Important Fixed Deposit (FD) query answered: Is it safe to shift to small banks offering high rates?
People shift jobs for an increase of few thousand rupees in salaries. Be it insurance policies, air tickets and even the Ola/Uber cab ride, we love a good deal. But when it comes to chasing banks offering higher fixed deposit (FD) interest rates, the same bargain-loving customer transforms into an extremely cautious investor who doesn’t trust new banks.
People shift jobs for an increase of few thousand rupees in salaries. Be it insurance policies, air tickets and even the Ola/Uber cab ride, we love a good deal. But when it comes to chasing banks offering higher fixed deposit (FD) interest rates, the same bargain-loving customer transforms into an extremely cautious investor who doesn’t trust new banks. As a result, big old banks offering 7% FD interest are getting away, while the 8-9% offer from newbies hunting for retail deposits goes abegging. DNA Money brings you the latest on bank FD interest rates, and talks to experts about whether you should switch or not. Read on.
Lower FD rates impact senior citizens
There are many families, especially those with retired persons, whose only financial goal today is to earn a higher interest income. But banks haven’t been kind to them. As loan rates were lowered to let people go on a credit binge, the return offered on bank deposits sank. The younger retail investor may swear by mutual funds, but the bank FD remains the favourite for a large population. For these cautious depositors, FD rates across top banks are anything but attractive.
According to Paisabazaar, the maximum annual interest rate offered at top banks including SBI, ICICI, HDFC and Axis, range between 6.75% and 7.25% today. “This means a Rs 10 lakh bank FD will fetch somewhere between Rs 69,230 and Rs 74,500 a year, due on quarterly compounding. While big banks have of late started hiking the FD rates again, interest rates for a good two years were declining. About 2 percentage points lower interest rate means about Rs 21,200 lower FD interest on Rs 10 lakh worth deposits. Budgets for many of my senior citizen friends failed,” points out Sandeep Singh, a retired private-sector employee.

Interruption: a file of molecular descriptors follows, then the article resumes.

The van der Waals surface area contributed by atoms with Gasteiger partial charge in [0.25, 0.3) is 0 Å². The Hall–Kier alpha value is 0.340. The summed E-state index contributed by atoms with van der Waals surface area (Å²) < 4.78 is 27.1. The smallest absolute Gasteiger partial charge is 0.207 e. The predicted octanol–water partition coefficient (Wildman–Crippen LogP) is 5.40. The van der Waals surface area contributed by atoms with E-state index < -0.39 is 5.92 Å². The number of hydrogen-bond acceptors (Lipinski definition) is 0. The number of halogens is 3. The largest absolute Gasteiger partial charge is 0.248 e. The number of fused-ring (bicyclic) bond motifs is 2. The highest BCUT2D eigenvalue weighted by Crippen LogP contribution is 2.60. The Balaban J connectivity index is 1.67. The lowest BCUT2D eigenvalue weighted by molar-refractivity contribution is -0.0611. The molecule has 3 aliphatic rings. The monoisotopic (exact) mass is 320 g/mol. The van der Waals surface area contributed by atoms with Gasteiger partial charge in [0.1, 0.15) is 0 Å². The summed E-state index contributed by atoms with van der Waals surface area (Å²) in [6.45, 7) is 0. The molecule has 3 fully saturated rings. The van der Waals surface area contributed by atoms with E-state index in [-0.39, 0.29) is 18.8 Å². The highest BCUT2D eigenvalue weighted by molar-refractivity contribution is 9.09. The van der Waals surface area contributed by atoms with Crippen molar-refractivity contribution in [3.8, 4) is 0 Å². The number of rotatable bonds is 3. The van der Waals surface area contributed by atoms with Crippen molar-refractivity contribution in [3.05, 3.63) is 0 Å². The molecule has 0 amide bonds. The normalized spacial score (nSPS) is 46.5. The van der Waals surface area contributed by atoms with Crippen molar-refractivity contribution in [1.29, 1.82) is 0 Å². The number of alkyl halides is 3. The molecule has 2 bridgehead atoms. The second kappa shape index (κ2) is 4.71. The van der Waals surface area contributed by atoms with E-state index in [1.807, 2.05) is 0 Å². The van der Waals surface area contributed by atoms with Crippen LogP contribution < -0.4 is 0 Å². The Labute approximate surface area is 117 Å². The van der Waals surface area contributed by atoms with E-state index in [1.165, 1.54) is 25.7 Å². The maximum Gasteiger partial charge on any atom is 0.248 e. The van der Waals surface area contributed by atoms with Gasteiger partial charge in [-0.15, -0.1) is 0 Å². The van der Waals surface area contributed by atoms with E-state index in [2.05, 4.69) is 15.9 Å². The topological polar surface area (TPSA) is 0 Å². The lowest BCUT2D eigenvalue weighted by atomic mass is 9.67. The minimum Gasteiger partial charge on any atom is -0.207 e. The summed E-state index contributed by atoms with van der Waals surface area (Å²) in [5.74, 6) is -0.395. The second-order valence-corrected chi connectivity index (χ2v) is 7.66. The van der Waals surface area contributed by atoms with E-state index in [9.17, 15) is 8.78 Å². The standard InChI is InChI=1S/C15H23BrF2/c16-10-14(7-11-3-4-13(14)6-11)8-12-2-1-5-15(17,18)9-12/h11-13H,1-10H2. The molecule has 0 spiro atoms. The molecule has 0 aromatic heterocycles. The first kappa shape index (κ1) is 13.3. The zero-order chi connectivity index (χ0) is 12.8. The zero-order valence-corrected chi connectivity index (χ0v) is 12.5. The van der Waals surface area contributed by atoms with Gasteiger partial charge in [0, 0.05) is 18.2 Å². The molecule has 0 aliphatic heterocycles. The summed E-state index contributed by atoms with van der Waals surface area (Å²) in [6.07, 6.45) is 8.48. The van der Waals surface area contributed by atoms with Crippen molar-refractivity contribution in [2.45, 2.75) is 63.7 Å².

The glaring gap between FD interest rates offered by big banks and by small banks is too big to be ignored. The regular interest rate for one-year tenure at big banks is between 6.7% and 7.25%, but the rates offered by small banks for the same one-year tenure are between 8% and 8.75%. “Yes, I have heard about them (new banks). I don’t see a branch in my locality. Many years ago, banks used to fail. So, we are cautious. My family’s deposits are with PSU banks, but the reduction in deposit rates has really hurt us. We used to earn Rs 24,000 interest a quarter about two years ago, and now we get only Rs 17,000,” lamented K Sundaram, a Chennai resident who opted for voluntary retirement in 2011.
New banks are safe